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The Central Coast Renaissance Festival crafts an elaborate, impossible fantasy

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THE LADY KNIGHT:  Katrina Saunders, a member of the jousting troupe Knights of the Crimson Rose, will display her mad jousting skills July 20 and 21 at the Central Coast Renaissance Festival. - PHOTO COURTESY OF RICK SMITH
  • PHOTO COURTESY OF RICK SMITH
  • THE LADY KNIGHT: Katrina Saunders, a member of the jousting troupe Knights of the Crimson Rose, will display her mad jousting skills July 20 and 21 at the Central Coast Renaissance Festival.

The Central Coast Renaissance Festival isn’t always historically accurate, and when you think about it, that’s probably a good thing. Foreigners (read: non-Englishmen) aren’t shunned from society. No slaves are traded. No river of sewage flows through the center of Donneybrooke, the fictitious English village that will spring up for two days at Laguna Lake Park.

The festival is less a re-creation and more an elaborate fantasy, a sort of Renaissance heaven where you might catch Leonardo da Vinci drinking mead with William Shakespeare and Sir Francis Drake. To walk into the festival, which takes place July 20 and 21, is to accept a kind of alternate reality: It’s the year 1585, and a brutal winter in Donneybrooke has finally come to a close. The peasants are celebrating the return of fair weather, reuniting with loved ones, and eagerly awaiting a visit from Queen Elizabeth I herself, accompanied by her royal court.

Co-founded by Rick Smith, who still works as media coordinator, the event is now in its 29th year. What began in 1983 as excuse to sell wine (Lawrence Winery was changing its name to Corbett Canyon, and the event was held as a means of getting rid of a surplus of wine bearing the old label, Smith explained) has expanded into an attraction that draws crowds in the thousands and requires the participation of several hundred costumed vendors, performers, and staff.

Vendors sell everything from clothing to leather goods to Renaissance-era weaponry, and there’s also an array of only slightly anachronistic cuisine: meat pies, something called “Dragon Dogs,” and turkey legs are on the menu. (Sure, turkeys are New World fare, but at least you can carry them around, eating meat off the bone like a person from the Olden Days. And anyway, who really wants to eat a leg of mutton?)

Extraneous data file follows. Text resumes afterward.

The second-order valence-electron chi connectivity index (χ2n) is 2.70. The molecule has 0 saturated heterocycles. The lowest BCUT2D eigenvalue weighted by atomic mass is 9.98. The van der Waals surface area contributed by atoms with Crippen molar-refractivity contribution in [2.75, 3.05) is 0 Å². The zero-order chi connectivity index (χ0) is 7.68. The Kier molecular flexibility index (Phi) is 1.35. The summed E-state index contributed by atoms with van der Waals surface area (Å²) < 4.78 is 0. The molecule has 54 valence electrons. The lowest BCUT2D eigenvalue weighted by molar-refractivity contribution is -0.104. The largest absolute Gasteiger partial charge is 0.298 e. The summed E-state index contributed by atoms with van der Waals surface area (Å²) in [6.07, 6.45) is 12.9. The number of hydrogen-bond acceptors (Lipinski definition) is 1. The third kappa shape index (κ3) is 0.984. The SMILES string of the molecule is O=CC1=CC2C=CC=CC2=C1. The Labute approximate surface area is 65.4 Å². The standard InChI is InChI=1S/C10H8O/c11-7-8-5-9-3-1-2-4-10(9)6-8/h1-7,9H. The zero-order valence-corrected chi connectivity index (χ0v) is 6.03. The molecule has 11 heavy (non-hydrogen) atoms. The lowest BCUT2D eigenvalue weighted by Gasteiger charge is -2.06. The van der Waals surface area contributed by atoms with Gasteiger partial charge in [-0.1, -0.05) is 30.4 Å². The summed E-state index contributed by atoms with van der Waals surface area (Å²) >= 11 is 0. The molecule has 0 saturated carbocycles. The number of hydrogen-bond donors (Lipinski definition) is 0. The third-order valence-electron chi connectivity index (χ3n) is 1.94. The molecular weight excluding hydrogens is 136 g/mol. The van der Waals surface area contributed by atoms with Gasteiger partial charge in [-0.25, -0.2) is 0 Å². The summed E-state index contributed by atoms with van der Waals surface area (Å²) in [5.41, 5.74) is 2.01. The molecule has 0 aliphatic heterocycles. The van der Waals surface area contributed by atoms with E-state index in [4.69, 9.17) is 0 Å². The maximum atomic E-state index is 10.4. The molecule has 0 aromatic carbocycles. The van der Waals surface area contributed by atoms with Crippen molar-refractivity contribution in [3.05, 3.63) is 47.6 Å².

- QUEEN THENA :  Actress and steampunk novelist Thena MacArthur (pictured, center) has been playing Queen Elizabeth I at the Central Coast Renaissance Festival for the past 20 years. -  - PHOTO COURTESY OF RICK SMITH
  • PHOTO COURTESY OF RICK SMITH
  • QUEEN THENA : Actress and steampunk novelist Thena MacArthur (pictured, center) has been playing Queen Elizabeth I at the Central Coast Renaissance Festival for the past 20 years.

A “Schedule of Her Majesty’s Amusements” brings plays, music, comedy, magic, and dancing to three stages all day long—not to mention the Queen’s Royal Joust, brought to you by the Knights of the Crimson Rose.

Under the direction of William Hammersky—aka Sir William Skyhammer, aka Sir Guillame de Perche—the Knights of the Crimson Rose largely keep to the rules of the period. The competitions are authentic, with the goal being not to un-horse one’s opponent but to break the 11- or 12-foot lance on his or her armor, helmet, or shield. Most of the Crimson Rose jousters started out with the group as squires, tending the horses and keeping the field clear of shattered lances, and worked their way up to knights, developing a unique alter-ego along the way.

Hammersky and his mighty warhorse Rohan have been jousting for the past decade.

“It started with picking up a real sword at a Renaissance Faire,” Hammersky said of his introduction to European martial arts, “and I got this chill up my spine, and I went uh-oh, I need this.”

His interest in sword-fighting and horseback riding led him to jousting, which he describes as “the extreme sport.”